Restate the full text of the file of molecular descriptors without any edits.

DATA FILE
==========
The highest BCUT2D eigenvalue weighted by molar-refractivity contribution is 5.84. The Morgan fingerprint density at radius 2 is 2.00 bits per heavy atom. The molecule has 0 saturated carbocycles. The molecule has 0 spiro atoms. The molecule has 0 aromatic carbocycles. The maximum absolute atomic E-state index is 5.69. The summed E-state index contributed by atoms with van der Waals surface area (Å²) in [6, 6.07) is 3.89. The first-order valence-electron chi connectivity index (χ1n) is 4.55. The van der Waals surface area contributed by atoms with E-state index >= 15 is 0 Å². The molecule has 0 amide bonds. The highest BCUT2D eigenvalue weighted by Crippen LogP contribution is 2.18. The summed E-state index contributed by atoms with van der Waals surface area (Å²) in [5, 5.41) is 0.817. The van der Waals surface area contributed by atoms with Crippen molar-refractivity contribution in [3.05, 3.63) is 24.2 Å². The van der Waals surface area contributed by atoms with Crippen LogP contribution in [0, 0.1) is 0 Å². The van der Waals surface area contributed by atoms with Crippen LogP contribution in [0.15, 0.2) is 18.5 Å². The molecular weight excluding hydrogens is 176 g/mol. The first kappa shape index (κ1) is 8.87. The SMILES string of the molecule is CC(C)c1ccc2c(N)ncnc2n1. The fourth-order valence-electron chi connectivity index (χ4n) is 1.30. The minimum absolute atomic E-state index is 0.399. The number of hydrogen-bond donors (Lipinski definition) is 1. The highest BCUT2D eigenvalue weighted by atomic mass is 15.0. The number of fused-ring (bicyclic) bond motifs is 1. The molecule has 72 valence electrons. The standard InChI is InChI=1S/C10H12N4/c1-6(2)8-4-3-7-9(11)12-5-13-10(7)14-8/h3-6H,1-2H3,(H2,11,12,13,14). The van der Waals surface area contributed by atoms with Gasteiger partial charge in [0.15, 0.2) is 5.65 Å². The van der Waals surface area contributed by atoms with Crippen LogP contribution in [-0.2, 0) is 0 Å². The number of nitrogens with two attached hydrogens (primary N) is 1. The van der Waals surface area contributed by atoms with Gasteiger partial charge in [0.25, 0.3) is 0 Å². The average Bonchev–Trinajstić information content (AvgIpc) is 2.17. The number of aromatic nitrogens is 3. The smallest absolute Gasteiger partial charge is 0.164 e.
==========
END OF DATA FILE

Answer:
The highest BCUT2D eigenvalue weighted by molar-refractivity contribution is 5.84. The Morgan fingerprint density at radius 2 is 2.00 bits per heavy atom. The molecule has 0 saturated carbocycles. The molecule has 0 spiro atoms. The molecule has 0 aromatic carbocycles. The maximum absolute atomic E-state index is 5.69. The summed E-state index contributed by atoms with van der Waals surface area (Å²) in [6, 6.07) is 3.89. The first-order valence-electron chi connectivity index (χ1n) is 4.55. The van der Waals surface area contributed by atoms with E-state index >= 15 is 0 Å². The molecule has 0 amide bonds. The highest BCUT2D eigenvalue weighted by Crippen LogP contribution is 2.18. The summed E-state index contributed by atoms with van der Waals surface area (Å²) in [5, 5.41) is 0.817. The van der Waals surface area contributed by atoms with Crippen molar-refractivity contribution in [3.05, 3.63) is 24.2 Å². The van der Waals surface area contributed by atoms with Crippen LogP contribution in [0, 0.1) is 0 Å². The van der Waals surface area contributed by atoms with Crippen LogP contribution in [0.15, 0.2) is 18.5 Å². The molecular weight excluding hydrogens is 176 g/mol. The first kappa shape index (κ1) is 8.87. The SMILES string of the molecule is CC(C)c1ccc2c(N)ncnc2n1. The fourth-order valence-electron chi connectivity index (χ4n) is 1.30. The minimum absolute atomic E-state index is 0.399. The number of hydrogen-bond donors (Lipinski definition) is 1. The highest BCUT2D eigenvalue weighted by atomic mass is 15.0. The number of fused-ring (bicyclic) bond motifs is 1. The molecule has 72 valence electrons. The standard InChI is InChI=1S/C10H12N4/c1-6(2)8-4-3-7-9(11)12-5-13-10(7)14-8/h3-6H,1-2H3,(H2,11,12,13,14). The van der Waals surface area contributed by atoms with Gasteiger partial charge in [0.15, 0.2) is 5.65 Å². The van der Waals surface area contributed by atoms with Crippen LogP contribution in [-0.2, 0) is 0 Å². The number of nitrogens with two attached hydrogens (primary N) is 1. The van der Waals surface area contributed by atoms with Gasteiger partial charge in [0.25, 0.3) is 0 Å². The average Bonchev–Trinajstić information content (AvgIpc) is 2.17. The number of aromatic nitrogens is 3. The smallest absolute Gasteiger partial charge is 0.164 e.